Well, today I have decided to have two posts on a single day. Probably, this is the second occasion on which I will be having two posts on a single day. Though, this one was previously planned but the latter one was never.
Today’s first post is going to bring the real picture of India and its economy. Well, yesterday I went through an article which ranked India 2nd least Globalised Economy among the 72 countires and I am strongly in the support of the survey. I am not denying the fact that we are growing at 8%, our share market is just running BULL like anything, there are at least 20 CEOs who draw a salary in crores, we have now the third richest person from our country, we are earning in lakhs per annum after graduating from IIMs, IITs and IIITs but the fact is still our majority of population lives in the rural areas, we do not have roads reaching there, there are many places where people need to know what is a mobile. I have always said no MNC, in fact, nobody can ever come to us to change us, we have to do it from ourselves. We, Indians, have to change and I feel no IT nor any industry can have an effect on us unless we try to drag our brothers and sisters.
The complete article is as below:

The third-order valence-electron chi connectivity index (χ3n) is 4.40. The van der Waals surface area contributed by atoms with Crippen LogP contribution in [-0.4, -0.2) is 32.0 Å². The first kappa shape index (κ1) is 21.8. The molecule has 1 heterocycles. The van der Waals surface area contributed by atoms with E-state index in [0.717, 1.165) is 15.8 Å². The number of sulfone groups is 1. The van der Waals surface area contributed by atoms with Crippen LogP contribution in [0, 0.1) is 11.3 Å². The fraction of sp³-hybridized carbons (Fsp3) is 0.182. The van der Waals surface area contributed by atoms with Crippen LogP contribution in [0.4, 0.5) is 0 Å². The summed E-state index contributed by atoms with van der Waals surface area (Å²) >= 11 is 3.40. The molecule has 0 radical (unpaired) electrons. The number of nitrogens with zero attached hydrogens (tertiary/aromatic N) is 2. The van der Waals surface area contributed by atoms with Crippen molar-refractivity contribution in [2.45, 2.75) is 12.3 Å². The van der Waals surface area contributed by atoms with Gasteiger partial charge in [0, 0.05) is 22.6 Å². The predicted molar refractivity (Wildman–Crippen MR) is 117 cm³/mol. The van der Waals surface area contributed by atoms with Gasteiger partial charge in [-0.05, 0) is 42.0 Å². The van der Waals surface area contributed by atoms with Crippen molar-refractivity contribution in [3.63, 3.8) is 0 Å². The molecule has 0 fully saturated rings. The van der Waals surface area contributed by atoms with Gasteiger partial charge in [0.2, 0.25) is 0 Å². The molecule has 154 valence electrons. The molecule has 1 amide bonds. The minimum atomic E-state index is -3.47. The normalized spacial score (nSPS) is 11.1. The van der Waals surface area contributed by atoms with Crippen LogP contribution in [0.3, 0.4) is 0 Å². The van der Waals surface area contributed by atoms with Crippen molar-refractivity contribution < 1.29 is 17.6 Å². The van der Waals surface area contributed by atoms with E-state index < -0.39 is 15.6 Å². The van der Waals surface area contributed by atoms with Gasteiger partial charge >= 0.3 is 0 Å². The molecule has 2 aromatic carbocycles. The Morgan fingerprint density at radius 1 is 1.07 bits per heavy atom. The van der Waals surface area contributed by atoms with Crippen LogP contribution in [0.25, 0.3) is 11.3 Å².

Amid all the hoopla around India emerging as one of the world’s fastest growing economies and figuring in the list of the most attractive destinations being eyed by the World Inc, the country has been named as the second least ‘globalised’ nation.
International consultancy and research firm AT Kearney has ranked India at the 71st position in its annual ranking of the world’s most globalised nations, AT Kearney and Foreign Policy Globalisation Index 2007.
The list of 72 countries is topped by Singapore for the third consecutive year, followed by Hong Kong, the Netherlands, Switzerland and Ireland in the top five. India fell 10 places from its 61st position in 2006.
The country was placed at the second bottom position last year as well in a list of 62 nations. This year 10 countries have debuted on the index and all of them have come at ranks higher than India.
AT Kearney said that India’s low position is despite the country’s services export and the total trade rising by more than a third.
“India’s standing as a premier offshoring destination with a booming economy often masks the fact that 70 per cent of its population lives in rural areas,” the joint report by global consulting firm A T Kearney and US-based magazine Foreign Policy said.
Despite a doubling of Internet users in 2005, only five per cent of India’s population had access to the Internet and less than half of its population was attached to the power grid, it noted.